Blame for the riot which disrupted the Schnuch meeting in Turn Hall Wednesday night was laid at the rival faction’s door by each clique.
BLAME EACH OTHER
Schnuch men said Haegele had planted his henchmen in the hall with the deliberate purpose of inciting an outbreak. Haegele adherents accused Schnuch of importing ruffians from Brooklyn and other places and of ordering them to attack members of the audience, who purportedly acted in an orderly manner except that “they shouted for Haegele a little.”
Schnuch’s private “police” force, according to the opposition, was armed with blackjacks, which were freely used, it was charged.
WOMEN PROVE TOUGH
These accusations brought the reply that most of those enlisted in Haegele’s camp are women, who, curiously enough, proved much more troublesome and more eager for a physical affray than the men.
One Schnuch leader declared that it would have been a simple matter to have coped with a disturbance caused by antagonistic men, but that “when women go crazy, you can’t do anything about it.”
The chieftain of the Ordnungsdienst, American counterparts of Hitler’s storm troops, jeered at Schnuch’s contention that most of these men have deserted Haegele for the other faction. Of ninety-five members of the Manhattan contingent, he said, only eight have gone over to Schnuch.
FISTICUFFS AT MEETING
Indication of the bitterness between the two factions and the hopeless outlook for a peaceable settlement appeared at Dr. Schnuch’s closed membership meeting in Turn Hall, Lexington avenue and East Eighty-fifth street, Wednesday night.
The rally developed into a series of hand-to-hand encounters between members of the two cliques. Except for the forebearing attitude of police, wholesale arrests would have resulted.
Approximately 1,000 persons gathered in the hall, which contained a slight preponderance of Schnuch loyalists. How strong a hold Haegele has on Manhattan was revealed in the fact that despite all precautions taken by Schnuch lieutenants, a well-organized group in the hall began shouting, “We want Haegele! We want Haegele!”
POLICE ON GUARD
Outside were little knots of Haegele men, selling the separatist leader’s recent edition of the Deutscher Beobachter. A police detail of twelve men under Sergeant Patrick Walsh repeatedly dispersed them but they kept returning.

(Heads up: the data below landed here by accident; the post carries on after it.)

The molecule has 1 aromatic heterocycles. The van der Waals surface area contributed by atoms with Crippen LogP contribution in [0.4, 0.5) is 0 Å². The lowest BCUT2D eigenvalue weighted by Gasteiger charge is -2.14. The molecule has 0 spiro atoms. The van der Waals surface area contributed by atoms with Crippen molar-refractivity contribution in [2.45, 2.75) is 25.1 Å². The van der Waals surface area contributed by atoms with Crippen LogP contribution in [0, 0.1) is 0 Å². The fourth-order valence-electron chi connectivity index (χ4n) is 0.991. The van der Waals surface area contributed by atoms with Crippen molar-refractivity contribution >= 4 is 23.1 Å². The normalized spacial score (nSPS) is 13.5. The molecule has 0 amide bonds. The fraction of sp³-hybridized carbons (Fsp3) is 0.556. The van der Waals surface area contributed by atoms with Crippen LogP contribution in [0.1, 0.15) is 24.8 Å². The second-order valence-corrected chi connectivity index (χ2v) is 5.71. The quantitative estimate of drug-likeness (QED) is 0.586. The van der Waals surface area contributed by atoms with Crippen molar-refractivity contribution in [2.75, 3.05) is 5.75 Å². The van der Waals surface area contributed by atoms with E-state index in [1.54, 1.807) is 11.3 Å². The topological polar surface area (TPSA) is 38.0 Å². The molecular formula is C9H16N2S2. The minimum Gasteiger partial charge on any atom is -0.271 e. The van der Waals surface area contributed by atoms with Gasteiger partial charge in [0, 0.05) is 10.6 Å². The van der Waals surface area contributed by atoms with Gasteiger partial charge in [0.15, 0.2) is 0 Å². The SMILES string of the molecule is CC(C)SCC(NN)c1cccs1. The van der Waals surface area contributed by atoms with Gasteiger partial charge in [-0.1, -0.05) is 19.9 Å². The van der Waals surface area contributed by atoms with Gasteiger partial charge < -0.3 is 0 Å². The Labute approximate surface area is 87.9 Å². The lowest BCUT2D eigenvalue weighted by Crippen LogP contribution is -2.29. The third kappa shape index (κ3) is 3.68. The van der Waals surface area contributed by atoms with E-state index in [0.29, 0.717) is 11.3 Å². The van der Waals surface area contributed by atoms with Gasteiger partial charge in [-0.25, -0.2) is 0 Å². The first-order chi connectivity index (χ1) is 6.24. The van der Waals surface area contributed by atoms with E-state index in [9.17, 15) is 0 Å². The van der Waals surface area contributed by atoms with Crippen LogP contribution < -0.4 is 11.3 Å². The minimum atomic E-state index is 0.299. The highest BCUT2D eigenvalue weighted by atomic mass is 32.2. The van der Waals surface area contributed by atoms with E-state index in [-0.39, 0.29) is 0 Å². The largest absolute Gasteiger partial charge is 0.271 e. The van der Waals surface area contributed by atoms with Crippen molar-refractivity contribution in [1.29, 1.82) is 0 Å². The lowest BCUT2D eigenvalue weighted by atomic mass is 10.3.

Inside all was chaos. Schnuch, Fritz Gissibl, Walter Kappe and Karl Nicolai, who were on the speakers’ platform, tried vainly to call the audience to order.
Finally someone dropped a chair from the balcony. As though this were the prearranged signal for violence, a frenzied riot broke out.
FIERCE MELEE ENSUES
Chairs were brandished about Nazi heads as weapons. Punches were tossed indiscriminately. Chairs and bottles were hurled from the balcony.
Women shrieked and tried to withdraw. At least one fell to the floor and was stepped on by a uniformed storm trooper.
A cordon of these hard-faced shock troops surrounded the dazed Nazi leaders on the stage. In front of the platform stood a double row of guards, holding chairs ready to repulse a rush on their leaders.
Enraged Schnuch men dragged one Haegele adherent the full length of the hall. Blood streamed from the victim’s nose.
RIOT LASTS 20 MINUTES
Confusion and rioting continued for about twenty minutes, after which an augmented police detail under Inspector Neidig and Captain Thomas Mulligan forced its way into the hall and ejected everyone except about 200 Schnuch sympathizers, who continued the meeting behind locked doors. No arrests were made.
Storm troopers had come prepared for violence. Many of them carried first aid kits, which they used to assist injured members of the audience.
The depleted group in the hall continued its meeting until a late hour, with thirty storm troopers barring the door.
Meanwhile the Haegele forces adjourned to Kreutzer Hall, East Eighty-fifth street near Second avenue, and from there to Deutsche Hall, East Eighty-fourth street near Third avenue. Here too the meeting was in strict privacy. One reporter who tried to enter was assaulted. From the hall trickled sounds of boisterous merriment. The Haegele putsch was celebrating its baptism in battle and its victory.
Most of the Schnuch sympathizers at the Turn Hall meeting were from Brooklyn, New Jersey and other outlying sections. All doubt was dispelled as to who is the real Nazi kingpin in Manhattan and the Bronx.
In Brooklyn, however, where Joseph Schuster addressed a gathering of about 1,200 persons at Schwaben Hall, Myrtle and Knickerbocker avenues, the Schnuch cause appeared to be solidly entrenched.
BROOKLYN PARLEY ORDERLY
The meeting was orderly despite the expectations of a dozen policemen and officers in two radio cars stationed outside the building.
Anti-Semitic literature was sold in the foyer. Only after the rally broke up did any evidence of dissension appear. About twenty Manhattan Haegele adherents, most of them girls, tried to distribute circulars attacking Schnuch. Police broke up scuffles, seized the circulars and threw them into sewers.
Schuster, speaking in the hall, repeated the charges against Haegele which the Schnuch faction has made in statements and handbills.
H. Wolthussen preceded him as a speaker, eulogizing the Schnuch-Zahne-Gissibl leadership and predicting that the Nazi ranks in this country soon will be numbered in the millions.
Fred Schwinger presided at the meeting.